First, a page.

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Objection, Your Honour: An open response to the 21 judges and their statement by a queer person

The marriage equality petitioners are not asking the Supreme Court to create new rights, nor are they asking it to legislate. What is being sought is merely an interpretation of some marriage statutes, and if the court thinks that interpretation is not permissible, then to strike the statutes down.

For I know your manifold transgressions and your mighty sins: they afflict the just, they take a bribe, and they turn aside the poor in the gate from their right.”

—         Amos 5:12, The Bible

I debated for a long time whether I should write an open response to the recent public statement by 21 former high court judges against same-sex marriage, and whether such a statement even merited a response, given that such a response would only give legitimacy to their bigoted plea. After struggling with this, I have finally decided to pen a response, lest that this statement and its problematic and incorrect claims are taken undisputed.

In fairness of things, I must give a few disclosures: I am a queer, non-binary person, and a lawyer involved with the marriage equality litigation before the Supreme Court. Unlike what the 21 judges would have one think, I and my queerness are not Western imports, but are wholly Indian.

The statement of the judges makes broad unsubstantiated claims. Let me deal with each of these claims one by one.

Also read: Misinformation and bigotry: Exposing the misleading arguments of the 21 retired judges opposing same-sex marriage in India

Western tinted outlook and ‘an attack on independent India’ 

The statement says, “The people of the nation, hailing from various strata of society across regional and religious lines, are deeply shocked by this Western-tinted outlook that is being superimposed on Bharatiya society and culture to weaken the family system.”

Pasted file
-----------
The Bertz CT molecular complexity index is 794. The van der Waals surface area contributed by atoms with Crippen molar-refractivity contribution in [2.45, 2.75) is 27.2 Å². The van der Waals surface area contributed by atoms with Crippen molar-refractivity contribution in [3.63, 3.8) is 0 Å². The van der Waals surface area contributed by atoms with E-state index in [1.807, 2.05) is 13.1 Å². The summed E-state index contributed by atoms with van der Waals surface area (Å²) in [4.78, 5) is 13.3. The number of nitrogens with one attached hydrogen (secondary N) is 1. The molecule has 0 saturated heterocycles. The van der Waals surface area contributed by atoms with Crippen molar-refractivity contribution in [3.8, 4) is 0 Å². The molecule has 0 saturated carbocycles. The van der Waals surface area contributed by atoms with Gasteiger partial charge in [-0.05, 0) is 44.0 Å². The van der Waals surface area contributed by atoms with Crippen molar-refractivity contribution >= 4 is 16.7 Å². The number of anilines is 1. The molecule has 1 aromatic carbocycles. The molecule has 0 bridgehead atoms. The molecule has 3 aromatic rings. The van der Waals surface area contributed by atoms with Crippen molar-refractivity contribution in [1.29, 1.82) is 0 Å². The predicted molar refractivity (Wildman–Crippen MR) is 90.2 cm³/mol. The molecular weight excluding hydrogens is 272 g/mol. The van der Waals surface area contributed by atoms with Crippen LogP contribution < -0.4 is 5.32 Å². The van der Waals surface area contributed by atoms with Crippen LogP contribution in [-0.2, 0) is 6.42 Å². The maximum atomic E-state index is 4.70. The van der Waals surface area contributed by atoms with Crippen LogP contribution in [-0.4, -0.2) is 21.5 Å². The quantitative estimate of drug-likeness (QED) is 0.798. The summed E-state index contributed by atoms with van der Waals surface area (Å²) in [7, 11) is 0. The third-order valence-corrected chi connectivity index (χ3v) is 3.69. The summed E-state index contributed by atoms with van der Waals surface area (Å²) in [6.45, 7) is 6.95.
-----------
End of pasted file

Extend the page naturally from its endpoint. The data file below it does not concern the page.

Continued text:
No, queerness is not Western. Nor is it Indian. Nor is it European. It has existed for as long as animals have existed. Yes, animals. Not humans. There is conclusive evidence that over 450 species of animals worldwide demonstrate same-sex attraction or bonding. The West does not have a geographical indication over queerness.

What is Western, and perhaps Victorian, is the criminalisation of queerness, which has been struck down by the Supreme Court in Navtej Singh Johar versus Union of India (2018).

They do adopt the rhetoric that seems to be the go-to for anyone who wants to oppose the assertion of fundamental rights in this country these days: by claiming ‘an attack on independent India’.

These retired judges, all of whom have been judges of constitutional courts, will have undoubtedly adjudicated writ petitions. Each of such petitions before them in the high court would be an assertion of fundamental rights, much like the petitions demanding marriage equality. One wonders if each of those petitions was treated as an attack on independent India. Was the bogeyman in vogue, Hungarian–American businessman and philanthropist George Soros behind all of them? Let me remind them that Article 32 of the Constitution, through which the petitioners are asserting their rights is, as Dr B.R. Ambedkar called it, the ‘heart and soul’ of the Constitution.

Also read: Why Same-Sex Marriages Must be Judged at the Constitutional Altar

Moral Panic! At the …

The next claim which these supposed jurists make is that same sex unions have negative consequences on children and families.